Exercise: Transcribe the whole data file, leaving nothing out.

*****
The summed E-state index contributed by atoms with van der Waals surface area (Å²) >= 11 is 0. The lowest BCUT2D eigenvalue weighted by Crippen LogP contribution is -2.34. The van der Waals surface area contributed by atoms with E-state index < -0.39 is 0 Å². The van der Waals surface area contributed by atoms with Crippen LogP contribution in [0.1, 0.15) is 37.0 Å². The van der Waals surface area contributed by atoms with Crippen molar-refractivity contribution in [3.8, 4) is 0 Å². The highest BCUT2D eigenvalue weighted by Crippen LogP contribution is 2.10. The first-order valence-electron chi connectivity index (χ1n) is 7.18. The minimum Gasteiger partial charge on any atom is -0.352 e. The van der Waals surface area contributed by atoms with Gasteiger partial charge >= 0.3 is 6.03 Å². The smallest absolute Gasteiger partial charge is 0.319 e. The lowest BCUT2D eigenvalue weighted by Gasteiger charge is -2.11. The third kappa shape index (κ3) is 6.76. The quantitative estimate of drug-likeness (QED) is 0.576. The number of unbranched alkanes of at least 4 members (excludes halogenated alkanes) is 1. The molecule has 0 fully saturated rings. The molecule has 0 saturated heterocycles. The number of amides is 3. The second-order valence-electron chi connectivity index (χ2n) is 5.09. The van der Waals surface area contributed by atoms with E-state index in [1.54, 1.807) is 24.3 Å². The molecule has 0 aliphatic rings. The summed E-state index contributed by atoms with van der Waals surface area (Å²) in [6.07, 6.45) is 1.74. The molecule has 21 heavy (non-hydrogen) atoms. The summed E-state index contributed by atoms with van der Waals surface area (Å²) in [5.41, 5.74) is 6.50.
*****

The summed E-state index contributed by atoms with van der Waals surface area (Å²) >= 11 is 0. The lowest BCUT2D eigenvalue weighted by Crippen LogP contribution is -2.34. The van der Waals surface area contributed by atoms with E-state index < -0.39 is 0 Å². The van der Waals surface area contributed by atoms with Crippen LogP contribution in [0.1, 0.15) is 37.0 Å². The van der Waals surface area contributed by atoms with Crippen molar-refractivity contribution in [3.8, 4) is 0 Å². The highest BCUT2D eigenvalue weighted by Crippen LogP contribution is 2.10. The first-order valence-electron chi connectivity index (χ1n) is 7.18. The minimum Gasteiger partial charge on any atom is -0.352 e. The van der Waals surface area contributed by atoms with Gasteiger partial charge >= 0.3 is 6.03 Å². The smallest absolute Gasteiger partial charge is 0.319 e. The lowest BCUT2D eigenvalue weighted by Gasteiger charge is -2.11. The third kappa shape index (κ3) is 6.76. The quantitative estimate of drug-likeness (QED) is 0.576. The number of unbranched alkanes of at least 4 members (excludes halogenated alkanes) is 1. The molecule has 0 fully saturated rings. The molecule has 0 saturated heterocycles. The number of amides is 3. The second-order valence-electron chi connectivity index (χ2n) is 5.09. The van der Waals surface area contributed by atoms with E-state index in [1.54, 1.807) is 24.3 Å². The molecule has 0 aliphatic rings. The summed E-state index contributed by atoms with van der Waals surface area (Å²) in [6.07, 6.45) is 1.74. The molecule has 21 heavy (non-hydrogen) atoms. The summed E-state index contributed by atoms with van der Waals surface area (Å²) in [5.41, 5.74) is 6.50.